Story by: Beau Ohm
Photos by: Keaton Rowe
Over the years I have been fortunate to hunt turkeys in several different states.
The landscape and conditions vary wildly, but the rush of hearing a tom gobble is universally exhilarating. Even though I have had the privilege to hunt with people of many different backgrounds and hunting experiences, there is a hunt every year I look forward to more than any other: taking my dad into the turkey woods.
My dad isn’t a woodsman. He isn’t even a hunter. I could describe him most accurately as a family man. He doesn’t golf, he doesn’t have beer drinking buddies, he doesn’t ride a motorcycle and he doesn’t have a safe full of guns. Not that there is anything wrong with any of those things, but he is most fulfilled when he is spending time with his family. Within our family, we sometimes joke that he should get a hobby. For many years, I hoped the hobby would become hunting, but to this day it still remains family.
Still, every year Dad and I carve out a morning in April to venture into the turkey woods and share a hunt for a spring gobbler. My dad is a very capable man, but after several knee surgeries and recently separating his quad from his patella, rugged terrain and heavy packs are not an option. I spend the better portion of a week prior to season scouting birds and planning how we can walk in and get set up as efficiently as possible.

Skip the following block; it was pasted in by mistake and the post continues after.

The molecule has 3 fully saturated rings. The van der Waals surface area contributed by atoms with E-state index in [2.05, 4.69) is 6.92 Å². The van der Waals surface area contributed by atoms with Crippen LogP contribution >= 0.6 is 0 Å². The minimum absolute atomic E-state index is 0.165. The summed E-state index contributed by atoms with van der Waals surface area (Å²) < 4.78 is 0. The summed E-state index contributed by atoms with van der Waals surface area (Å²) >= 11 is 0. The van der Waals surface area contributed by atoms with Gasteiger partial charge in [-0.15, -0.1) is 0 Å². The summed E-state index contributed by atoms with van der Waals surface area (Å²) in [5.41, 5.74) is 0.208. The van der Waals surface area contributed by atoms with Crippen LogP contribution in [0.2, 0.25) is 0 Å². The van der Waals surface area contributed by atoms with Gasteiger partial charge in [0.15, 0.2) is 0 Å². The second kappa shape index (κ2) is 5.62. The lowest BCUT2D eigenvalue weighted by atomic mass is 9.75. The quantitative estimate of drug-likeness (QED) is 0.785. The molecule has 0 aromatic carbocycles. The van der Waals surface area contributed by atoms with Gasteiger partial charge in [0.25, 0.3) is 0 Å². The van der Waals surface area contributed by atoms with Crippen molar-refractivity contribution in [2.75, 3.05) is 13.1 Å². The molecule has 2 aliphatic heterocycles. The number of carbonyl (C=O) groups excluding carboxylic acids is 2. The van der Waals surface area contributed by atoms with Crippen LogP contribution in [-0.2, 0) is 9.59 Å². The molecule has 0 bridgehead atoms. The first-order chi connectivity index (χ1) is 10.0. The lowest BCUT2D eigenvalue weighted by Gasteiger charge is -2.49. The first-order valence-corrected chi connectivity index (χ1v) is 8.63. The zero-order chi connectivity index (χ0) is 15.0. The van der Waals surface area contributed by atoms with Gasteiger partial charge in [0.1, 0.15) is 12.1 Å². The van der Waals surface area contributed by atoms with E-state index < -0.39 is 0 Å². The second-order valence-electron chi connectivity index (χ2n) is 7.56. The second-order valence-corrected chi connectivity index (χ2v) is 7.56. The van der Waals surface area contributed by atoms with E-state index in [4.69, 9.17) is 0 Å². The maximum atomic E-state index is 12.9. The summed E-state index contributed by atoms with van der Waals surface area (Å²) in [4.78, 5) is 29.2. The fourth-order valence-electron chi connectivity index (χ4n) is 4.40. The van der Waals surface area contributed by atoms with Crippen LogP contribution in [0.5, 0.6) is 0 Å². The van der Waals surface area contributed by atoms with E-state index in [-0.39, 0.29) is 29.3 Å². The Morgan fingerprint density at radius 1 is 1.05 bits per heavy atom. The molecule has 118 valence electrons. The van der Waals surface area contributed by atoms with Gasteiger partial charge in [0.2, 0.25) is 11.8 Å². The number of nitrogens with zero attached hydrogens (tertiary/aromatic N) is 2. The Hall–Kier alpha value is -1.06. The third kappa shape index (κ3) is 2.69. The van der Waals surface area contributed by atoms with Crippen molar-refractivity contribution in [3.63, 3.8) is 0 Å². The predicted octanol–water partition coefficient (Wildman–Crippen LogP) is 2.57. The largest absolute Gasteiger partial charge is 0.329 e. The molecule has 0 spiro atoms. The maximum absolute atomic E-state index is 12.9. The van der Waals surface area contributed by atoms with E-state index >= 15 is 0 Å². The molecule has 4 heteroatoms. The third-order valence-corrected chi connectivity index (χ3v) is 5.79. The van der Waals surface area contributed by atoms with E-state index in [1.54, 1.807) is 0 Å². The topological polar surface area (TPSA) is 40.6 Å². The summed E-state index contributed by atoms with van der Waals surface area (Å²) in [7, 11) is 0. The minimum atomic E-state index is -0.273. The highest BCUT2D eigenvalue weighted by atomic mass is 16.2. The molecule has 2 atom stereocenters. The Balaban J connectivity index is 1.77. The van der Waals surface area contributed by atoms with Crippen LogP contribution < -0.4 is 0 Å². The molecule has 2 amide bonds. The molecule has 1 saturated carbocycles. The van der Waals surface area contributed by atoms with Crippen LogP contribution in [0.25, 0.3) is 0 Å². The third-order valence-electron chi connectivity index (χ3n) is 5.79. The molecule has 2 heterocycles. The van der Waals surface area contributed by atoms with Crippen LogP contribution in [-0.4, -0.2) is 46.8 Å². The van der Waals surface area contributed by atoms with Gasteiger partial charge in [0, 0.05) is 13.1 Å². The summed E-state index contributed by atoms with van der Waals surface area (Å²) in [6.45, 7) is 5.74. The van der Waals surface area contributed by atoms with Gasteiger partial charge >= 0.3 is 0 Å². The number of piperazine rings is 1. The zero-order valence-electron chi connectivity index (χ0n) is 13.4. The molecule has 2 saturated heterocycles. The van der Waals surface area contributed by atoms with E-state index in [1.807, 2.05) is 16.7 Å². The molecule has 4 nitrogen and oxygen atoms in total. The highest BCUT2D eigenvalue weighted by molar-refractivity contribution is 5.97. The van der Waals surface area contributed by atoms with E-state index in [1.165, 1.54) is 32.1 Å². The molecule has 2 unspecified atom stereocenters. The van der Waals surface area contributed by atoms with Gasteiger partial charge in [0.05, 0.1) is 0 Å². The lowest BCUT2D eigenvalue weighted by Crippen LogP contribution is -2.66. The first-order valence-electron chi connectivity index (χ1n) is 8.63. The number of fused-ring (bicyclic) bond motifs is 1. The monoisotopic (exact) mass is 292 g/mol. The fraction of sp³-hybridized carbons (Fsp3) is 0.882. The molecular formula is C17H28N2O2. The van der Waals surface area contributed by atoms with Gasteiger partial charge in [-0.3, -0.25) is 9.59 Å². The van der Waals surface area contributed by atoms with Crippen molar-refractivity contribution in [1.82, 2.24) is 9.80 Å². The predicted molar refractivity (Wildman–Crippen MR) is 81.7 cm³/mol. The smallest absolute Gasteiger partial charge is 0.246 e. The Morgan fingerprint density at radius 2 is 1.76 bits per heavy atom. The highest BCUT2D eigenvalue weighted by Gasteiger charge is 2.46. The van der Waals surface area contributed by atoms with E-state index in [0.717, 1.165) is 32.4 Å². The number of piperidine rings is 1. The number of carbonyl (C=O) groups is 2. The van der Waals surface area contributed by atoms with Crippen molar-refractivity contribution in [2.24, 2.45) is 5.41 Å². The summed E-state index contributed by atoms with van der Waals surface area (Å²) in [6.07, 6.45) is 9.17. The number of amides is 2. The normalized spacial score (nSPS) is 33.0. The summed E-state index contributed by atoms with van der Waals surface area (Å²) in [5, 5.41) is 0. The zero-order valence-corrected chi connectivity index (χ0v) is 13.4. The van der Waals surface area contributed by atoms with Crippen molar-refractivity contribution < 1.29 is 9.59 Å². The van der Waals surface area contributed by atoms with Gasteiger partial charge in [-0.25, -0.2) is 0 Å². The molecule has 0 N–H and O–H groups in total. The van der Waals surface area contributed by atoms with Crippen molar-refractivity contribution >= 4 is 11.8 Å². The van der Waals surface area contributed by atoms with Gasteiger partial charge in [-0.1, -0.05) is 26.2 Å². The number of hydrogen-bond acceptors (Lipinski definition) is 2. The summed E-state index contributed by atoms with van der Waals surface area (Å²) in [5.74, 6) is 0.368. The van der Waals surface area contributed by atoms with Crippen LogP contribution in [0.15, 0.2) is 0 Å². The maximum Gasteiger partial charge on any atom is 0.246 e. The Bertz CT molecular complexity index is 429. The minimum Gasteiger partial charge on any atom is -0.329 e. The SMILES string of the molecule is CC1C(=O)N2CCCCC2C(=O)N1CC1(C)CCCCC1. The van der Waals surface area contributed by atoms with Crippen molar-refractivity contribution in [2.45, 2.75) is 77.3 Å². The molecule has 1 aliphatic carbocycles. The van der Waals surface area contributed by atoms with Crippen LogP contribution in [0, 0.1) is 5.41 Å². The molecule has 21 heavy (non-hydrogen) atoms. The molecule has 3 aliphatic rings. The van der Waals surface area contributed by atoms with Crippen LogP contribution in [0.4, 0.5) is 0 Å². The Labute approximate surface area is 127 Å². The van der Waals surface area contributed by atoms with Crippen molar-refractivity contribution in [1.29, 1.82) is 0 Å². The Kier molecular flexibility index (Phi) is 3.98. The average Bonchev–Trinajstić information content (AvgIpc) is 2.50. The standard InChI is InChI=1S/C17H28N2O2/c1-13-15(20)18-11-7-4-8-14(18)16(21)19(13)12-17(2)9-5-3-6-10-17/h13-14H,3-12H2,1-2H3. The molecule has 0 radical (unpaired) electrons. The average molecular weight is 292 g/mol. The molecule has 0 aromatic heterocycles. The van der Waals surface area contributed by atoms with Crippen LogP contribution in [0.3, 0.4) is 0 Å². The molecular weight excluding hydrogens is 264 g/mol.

All of the scouting and preparation in the world can only go so far. At some point, you have to actually get out and execute the plan. I am always anxiously awaiting the hunt with my dad, hoping the birds I roosted the night before want to play the game and the walk in isn’t too hard on Dad’s knees. Every time we go out, I hope the hunt unfolds as I see it in my head, but it rarely does.
Even though our hunts often stray from the plan, my dad has filled his tag each of the last five years. It seems as though my old man has been blessed by the hunting Gods.
It’s strange, but during the spring hunt I have noticed a dynamic shift in my relationship with dad. Most of my life, he is the one offering knowledge and wisdom, but in the turkey woods, I become the mentor. For a short time each spring, we are equals. I know he appreciates hunting with me and doesn’t care if we are successful or not. I know each moment in the turkey woods is time well spent for both of us.